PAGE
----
From bestselling and prize-winning author Paddy Ashdown, a revelatory new history of German opposition to Hitler. `Ashdown has a great gift for narrative history. He unearths little known stories and places them in context with great dexterity. His new book throws fresh and important light on a crucial topic.' JONATHAN DIMBLEBY In his last days, Adolf Hitler raged in his bunker that he had been betrayed by his own people, defeated from the inside. In part, he was right. By 1945, his armies were being crushed on all fronts, his regime collapsing with many fleeing retribution for their crimes. Yet, even before the war started, there were Germans very high in Hitler's command committed to bringing about his death and defeat. Paddy Ashdown tells, for the first time, the story of those at the very top of Hitler's Germany who tried first to prevent the Second World War and then to deny Hitler victory. Based on newly released files, the repeated attempts of the plotters to warn the Allies about Hitler's plans are revealed. What is revealed is that the anti-Hitler bomb plots, which have received so much attention are, in fact only a small part of a much wider story; one in which those at the highest levels of the German state used every means possible - conspiracy, assassination, espionage - to ensure that, for the sake of the long-term reputation of their country and the survival of liberal and democratic values, Hitler could not be allowed to win the war. It is a matter of record that the European Union we have today and the nature and central position of Germany within it, is, in very large measure, the future envisaged by the plotters and for which they gave their lives.
Winner of the Duff Cooper Prize for History A SUNDAY TIMES, THE TIMES, DAILY TELEGRAPH, NEW STATESMAN, SPECTATOR, FINANCIAL TIMES, TLS BOOK OF THE YEAR 'Masterly ... awesome reading ... an outstanding biography' Max Hastings, Sunday Times In six weeks in the early summer of 1940, France was over-run by German troops and quickly surrendered. The French government of Marshal P tain sued for peace and signed an armistice. One little-known junior French general, refusing to accept defeat, made his way to England. On 18 June he spoke to his compatriots over the BBC, urging them to rally to him in London. 'Whatever happens, the flame of French resistance must not be extinguished and will not be extinguished.' At that moment, Charles de Gaulle entered into history. For the rest of the war, de Gaulle frequently bit the hand that fed him. He insisted on being treated as the true embodiment of France, and quarrelled violently with Churchill and Roosevelt. He was prickly, stubborn, aloof and self-contained. But through sheer force of personality and bloody-mindedness he managed to have France recognised as one of the victorious Allies, occupying its own zone in defeated Germany. For ten years after 1958 he was President of France's Fifth Republic, which he created and which endures to this day. His pursuit of 'a certain idea of France' challenged American hegemony, took France out of NATO and twice vetoed British entry into the European Community. His controversial decolonization of Algeria brought France to the brink of civil war and provoked several assassination attempts. Julian Jackson's magnificent biography reveals this the life of this titanic figure as never before. It draws on a vast range of published and unpublished memoirs and documents - including the recently opened de Gaulle archives - to show how de Gaulle achieved so much during the War when his resources were so astonishingly few, and how, as President, he put a medium-rank power at the centre of world affairs. No previous biography has depicted his paradoxes so vividly. Much of French politics since his death has been about his legacy, and he remains by far the greatest French leader since Napoleon.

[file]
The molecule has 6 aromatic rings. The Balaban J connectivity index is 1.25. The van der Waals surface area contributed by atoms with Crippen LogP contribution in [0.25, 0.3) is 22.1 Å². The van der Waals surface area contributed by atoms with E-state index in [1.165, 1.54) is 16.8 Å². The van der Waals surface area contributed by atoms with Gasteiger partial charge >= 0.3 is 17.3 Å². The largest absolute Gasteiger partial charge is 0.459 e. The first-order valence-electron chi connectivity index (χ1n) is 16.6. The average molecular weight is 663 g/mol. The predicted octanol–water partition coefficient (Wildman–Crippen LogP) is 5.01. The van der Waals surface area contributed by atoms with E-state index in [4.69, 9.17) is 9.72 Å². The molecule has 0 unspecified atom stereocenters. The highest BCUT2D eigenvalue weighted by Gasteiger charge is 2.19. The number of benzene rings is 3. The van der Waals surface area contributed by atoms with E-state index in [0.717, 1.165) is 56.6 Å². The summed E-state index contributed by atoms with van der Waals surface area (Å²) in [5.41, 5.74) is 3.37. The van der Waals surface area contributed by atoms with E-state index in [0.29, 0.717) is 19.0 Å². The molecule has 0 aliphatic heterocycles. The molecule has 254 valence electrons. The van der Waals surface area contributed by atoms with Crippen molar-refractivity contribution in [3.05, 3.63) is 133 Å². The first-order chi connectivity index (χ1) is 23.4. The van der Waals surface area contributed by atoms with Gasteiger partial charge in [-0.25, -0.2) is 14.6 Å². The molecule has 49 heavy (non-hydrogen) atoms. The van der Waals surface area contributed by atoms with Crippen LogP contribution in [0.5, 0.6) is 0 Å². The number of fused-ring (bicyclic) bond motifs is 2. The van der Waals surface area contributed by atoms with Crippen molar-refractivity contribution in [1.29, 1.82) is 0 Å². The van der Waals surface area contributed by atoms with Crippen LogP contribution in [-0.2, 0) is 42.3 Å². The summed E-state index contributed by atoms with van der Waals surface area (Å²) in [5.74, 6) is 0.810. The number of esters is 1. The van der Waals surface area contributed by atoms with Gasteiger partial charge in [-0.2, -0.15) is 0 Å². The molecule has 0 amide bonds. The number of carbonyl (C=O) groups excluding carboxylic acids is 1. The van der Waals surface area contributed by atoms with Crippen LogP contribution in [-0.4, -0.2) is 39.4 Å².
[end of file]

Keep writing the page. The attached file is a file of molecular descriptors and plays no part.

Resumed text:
Far from worrying about the onset of war, in the spring of 1938 the burning question on the French Riviera was whether one should curtsey to the Duchess of Windsor. Few of those who had settled there thought much about what was going on in the rest of Europe. It was a golden, glamorous life, far removed from politics or conflict. Featuring a sparkling cast of artists, writers and historical figures including Winston Churchill, Daisy Fellowes, Salvador Dali, the Duke and Duchess of Windsor, Eileen Gray and Edith Wharton, with the enigmatic Coco Chanel at its heart, CHANEL'S RIVIERA is a captivating account of a period that saw some of the deepest extremes of luxury and terror in the whole of the twentieth century. From Chanel's first summer at her Roquebrune villa La Pausa (in the later years with her German lover) amid the glamour of the pre-war parties and casinos in Antibes, Nice and Cannes to the horrors of evacuation and the displacement of thousands of families during the Second World War, CHANEL'S RIVIERA explores the fascinating world of the Cote d'Azur elite in the 1930s and 1940s. Enriched with much original research, it is social history that brings the experiences of both rich and poor, protected and persecuted, to vivid life.
In the tradition of `Agent Zigzag' comes a breathtaking biography of WWII's `Scarlet Pimpernel' as fast-paced and emotionally intuitive as the best spy thrillers. This celebrates unsung hero Robert de La Rochefoucauld, an aristocrat turned anti-Nazi saboteur, and his exploits as a British Special Operations Executive-trained resistant When the Nazis invaded France during the Second World War and imprisoned his father, Robert de La Rochefoucauld - a scion of one of the oldest aristocratic families in France - escaped to England and trained in the dark arts of anarchy and combat. Under the guidance of SOE spies, he learned to crack safes, plant bombs and kill enemies with his bare hands. Then, back in France, he organised Resistance cells, killed Nazi officers and interfered with German missions. He survived unbearable torture and escaped Nazi confinement on not one but two occasions, to live well into his eighties. The adventures of de La Rochefoucauld offer rare insight into a unique moment in history, revealing brand new information about a network of commandos who battled evil and bravely worked together to change the course of history.